The flu by any other name still stinks
As I sit here with the flu, surrounded by used tissues, I wonder if the guy who used to make art with bodily fluids ever made works out of snot. That guy, Andres Serrano, became infamous for works with urine (his controversial piece of a crucifix glowing in a jar of urine nearly ended the National Endowment for the Arts, which had awarded Serrano a grant), semen and blood (featured on two Metallica album covers) and other fluids, so it’s easy for me to imagine a cheery decoupage or something he might make with snotty Kleenexes.
Surely Serrano gets the flu once in a while, but then when you have the flu you don’t much think about making art. That’s probably a shame, because mucus is sort of an under-appreciated bodily fluid. I’ve cursed it mightily over the past few days as it’s attempted to choke me to death, plugged up my sinuses or abandoned those same sinuses like a fully opened faucet. But I have to give it some appreciation for lining my intestines so that my stomach acid doesn’t just eat a hole in my body, thus allowing this morning’s eggs, toast and coffee to fall out into the floor soon after having been swallowed. If my high school health class gave me nothing else, it provided me with a dramatic appreciation for mucus.
As for the flu, though, my appreciation is somewhat less. Overall, this has been a mild flu for me (and there’s no real guarantee it’s the flu), although I keep hearing of friends and acquaintances who are ending up with walking pneumonia because of it. “Walking pneumonia” has the sound of “Yeah, I’ll let you walk around, and then I’ll kill you when I feel like it.” Viruses have a sense of humor like the mafia.
In fact, the flu’s history is longer and gorier than the mafia’s. The flu has been suspected of being the culprit of pandemics from at least Roman times. Columbus’ crew is suspected of bringing it to the Antilles, resulting in the death of almost the entire indigenous population there in 1493. A suspected flu pandemic began in Russia in 1889 and killed more than 1 million people over the next two years.
And the famous flu of 1918 (sometimes called the Spanish flu), killed so many people that it’s hard to estimate just how many millions (estimates go up to 100 million) succumbed to the illness. It’s estimated that two percent of the people who contracted that flu died as a result. Take a walk through any graveyard that dates to the beginning of the 20th century, and you’ll see an inordinate number of deaths in 1918 and 1919. I suppose it’s with a mafia-like sense of humor that the planet underwent its first world war before witnessing a tiny virus killing perhaps more people at its conclusion than the war itself.
As flu pandemics became a common occurrence, they prompted the development of curative vaccines. Jonas Salk, who developed the polio vaccine, co-developed the first flu vaccine in 1938, and they have improved greatly since that time.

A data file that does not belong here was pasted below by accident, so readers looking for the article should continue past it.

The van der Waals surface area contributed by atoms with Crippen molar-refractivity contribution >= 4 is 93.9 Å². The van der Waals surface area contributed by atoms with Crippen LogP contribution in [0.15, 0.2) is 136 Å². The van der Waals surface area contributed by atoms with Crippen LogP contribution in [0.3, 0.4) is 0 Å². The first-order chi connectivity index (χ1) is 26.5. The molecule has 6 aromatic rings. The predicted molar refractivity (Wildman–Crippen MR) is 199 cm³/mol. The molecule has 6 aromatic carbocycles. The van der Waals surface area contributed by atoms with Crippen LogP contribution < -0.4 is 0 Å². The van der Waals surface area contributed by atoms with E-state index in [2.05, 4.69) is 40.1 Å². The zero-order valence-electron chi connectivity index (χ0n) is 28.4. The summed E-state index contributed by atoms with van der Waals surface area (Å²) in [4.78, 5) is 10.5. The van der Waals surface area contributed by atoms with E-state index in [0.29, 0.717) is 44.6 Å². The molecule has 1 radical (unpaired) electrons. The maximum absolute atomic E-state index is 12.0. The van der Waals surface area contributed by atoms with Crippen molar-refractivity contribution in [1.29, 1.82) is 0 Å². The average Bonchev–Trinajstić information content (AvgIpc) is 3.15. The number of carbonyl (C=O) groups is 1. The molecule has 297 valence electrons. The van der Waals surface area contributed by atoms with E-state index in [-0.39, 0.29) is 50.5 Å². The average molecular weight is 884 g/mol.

They haven’t all been successes. Those of us who remember the 1976 swine flu outbreak can recall a vaccine that did more damage than the virus itself. That strain of flu was responsible for one reported death, but the vaccine was culpable for 25. It also was linked to vaccine recipients developing a serious neurological condition called Guillain-Barré syndrome.
A flu vaccine also on rare occasions can cause reactions in people who are severely allergic to eggs because the vaccines are developed in their embryos.
It’s generally agreed that modern flu vaccines save lives, especially among the elderly, and the side effects are minimal. The challenge for the Centers for Disease Control is to outrun the viruses’ ability to mutate and become immune to the vaccines.
The 2017/2018 vaccine protects against three circulating flu viruses: A/Michigan/45/2015/(A1N1)pdm09-like (virus updated), A/Hong Kong/4801(H3N2)-like virus and B/Brisbane/60/2008-like virus (B/Victoria lineage) virus.
There’s a fourth virus that the CDC hopes to have incorporated into the vaccine called B/Phuket/3073, which sounds as much like a description of how it makes you feel as it does a clarification of from where it originated. It also has a lineage, 2013-like (B/Yamagata lineage), which sounds a little vague, as if maybe they don’t know who the father is.
The CDC, of course, gives viruses names so that they can track the viruses from which they mutated. It’s a little like the American Kennel Club names for show dogs. In fact, the CDC might take a cue from the AKC for more memorable designations. B/Brisbane/60/2008-like virus (B/Victoria lineage) virus isn’t nearly as memorable as Brisbane’s Scourge of Humanity From Queenie, Killer of Victoria’s Aged. Now that’s a flu virus that can garner some respect.
I’m naming whatever I have Aching Joints Snot Loader From Probable Shopping Cart.